CORDUROY MANSIONS - Book 2
In the Corduroy Mansions series of novels, set in London’s hip Pimlico neighborhood, we meet a cast of charming eccentrics, including perhaps the world’s most clever terrier, who make their home in a handsome, though slightly dilapidated, apartment block.
The heartwarming and hilarious new installment in the Corduroy Mansions series presents the further adventures of Alexander McCall Smith’s newest beloved character: the Pimlico terrier Freddie de la Hay.
In the elegantly crumbling mansion block in Pimlico called Corduroy Mansions, the comings and goings of the wonderfully motley crew of residents continue apace. A pair of New Age operators has determined that Terence Moongrove’s estate is the cosmologically correct place for their center for cosmological studies. Literary agent Barbara Ragg has decided to represent Autobiography of a Yeti, purportedly dictated to the author by the Abominable Snowman himself. And our small, furry, endlessly surprising canine hero Freddie de la Hay—belonging to failed oenophile William French—has been recruited by MI6 to infiltrate a Russian spy ring. Needless to say, the other denizens of Corduroy Mansions have issues of their own. But all of them will be addressed with the wit and insight into the foibles of the human condition that have become the hallmark of this peerless storyteller.
1. What Our Furniture Says About Us
William French, wine merchant, Master of Wine (failed), somewhere in his early ﬁfties (hardly noticeably, particularly in the right light), loyal subscriber to Rural Living (although he lived quite happily in central London), longtime supporter of several good causes (he was a kind man at heart, with a strong sense of fairness), widower, dog-owner, and much else besides; the same William French looked about his ﬂat in Corduroy Mansions, as anybody might survey his or her ﬂat in a moment of self-assessment, of stocktaking.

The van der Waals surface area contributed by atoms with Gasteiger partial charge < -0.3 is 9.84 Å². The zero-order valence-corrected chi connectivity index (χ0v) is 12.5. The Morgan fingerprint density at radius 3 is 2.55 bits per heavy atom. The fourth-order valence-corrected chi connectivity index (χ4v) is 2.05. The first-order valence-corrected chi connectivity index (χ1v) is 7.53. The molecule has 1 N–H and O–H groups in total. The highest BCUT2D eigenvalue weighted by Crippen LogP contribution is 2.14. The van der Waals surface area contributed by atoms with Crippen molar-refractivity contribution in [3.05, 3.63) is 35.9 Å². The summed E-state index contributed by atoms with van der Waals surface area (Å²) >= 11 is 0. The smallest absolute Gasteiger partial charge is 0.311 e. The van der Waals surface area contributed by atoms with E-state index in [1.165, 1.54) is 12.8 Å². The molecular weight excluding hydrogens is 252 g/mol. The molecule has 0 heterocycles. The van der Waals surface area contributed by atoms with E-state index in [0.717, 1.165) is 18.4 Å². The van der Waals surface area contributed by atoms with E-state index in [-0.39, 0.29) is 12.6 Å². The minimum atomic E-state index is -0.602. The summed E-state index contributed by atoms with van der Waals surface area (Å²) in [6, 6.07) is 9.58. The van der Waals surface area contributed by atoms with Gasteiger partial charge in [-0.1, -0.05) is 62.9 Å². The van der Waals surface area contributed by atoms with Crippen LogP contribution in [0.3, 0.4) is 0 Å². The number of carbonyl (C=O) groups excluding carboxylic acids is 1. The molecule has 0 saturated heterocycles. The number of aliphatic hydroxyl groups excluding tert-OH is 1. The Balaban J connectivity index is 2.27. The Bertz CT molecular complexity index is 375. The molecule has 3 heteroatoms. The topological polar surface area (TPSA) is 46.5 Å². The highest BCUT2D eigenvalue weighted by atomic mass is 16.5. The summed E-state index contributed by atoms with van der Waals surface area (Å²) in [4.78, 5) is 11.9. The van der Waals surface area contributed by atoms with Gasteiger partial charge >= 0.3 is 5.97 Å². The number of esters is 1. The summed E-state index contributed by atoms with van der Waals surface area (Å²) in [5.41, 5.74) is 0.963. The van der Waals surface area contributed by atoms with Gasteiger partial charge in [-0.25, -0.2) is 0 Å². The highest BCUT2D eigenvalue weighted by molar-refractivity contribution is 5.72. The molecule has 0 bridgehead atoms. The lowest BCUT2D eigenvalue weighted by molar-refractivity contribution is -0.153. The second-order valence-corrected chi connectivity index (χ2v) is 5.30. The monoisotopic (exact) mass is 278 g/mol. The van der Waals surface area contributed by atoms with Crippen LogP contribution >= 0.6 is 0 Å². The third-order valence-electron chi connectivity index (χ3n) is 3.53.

There was a lot wrong with it, he decided, just as he felt there was a lot that was not quite right with his life in general. Sorting out one’s ﬂat, though, is often easier than sorting out oneself, and there is a great deal to be said for ﬁrst getting one’s ﬂat in order before attempting the same thing with one’s life. Perhaps there was an adage for this—a pithy Latin expression akin to mens sana in corpore sano. Which made him think . . . Everybody knew that particular expression, of course; everybody, that is, except William’s twenty-eight-year-old son, Eddie, who had once rendered it within his father’s hearing as “men’s saunas lead to a healthy body.” William had been about to laugh at this ingenious translation, redolent, as it was, of the cod Latin he had found so achingly funny as a twelve-year-old boy: Caesar adsum iam forte, Pompey ad erat. Pompey sic in omnibus, Caesar sic in at. Caesar had some jam for tea, Pompey had a rat . . . and so on. But then he realised that Eddie was serious.
The discovery that Eddie had no knowledge of Latin had depressed him. He knew that the overwhelming majority of people had no Latin and did not feel the lack of it. The problem with Eddie, though, was that not only did he not have Latin, he had virtually nothing else either: no mathematics worthy of the name, no geography beyond a knowledge of the location of various London pubs, no knowledge of biology or any of the other natural sciences, no grasp of history. When it came to making an inventory of what Eddie knew, there was really very little to list.
He put his son out of his mind and returned to thinking about the proposition mens sana in corpore sano. Was there an equivalent, he wondered, to express the connection between an ordered ﬂat and an ordered life? Vita ordinata in domo ordinata? It sounded all right, he felt—indeed, it sounded rather impressive—but he found himself feeling a little bit unsure about the Latin. Domus was feminine, was it not? But was it not one of those fourth declension nouns where there was an alternative ablative form—domu rather than domo? William was not certain, and so he put that out of his mind too.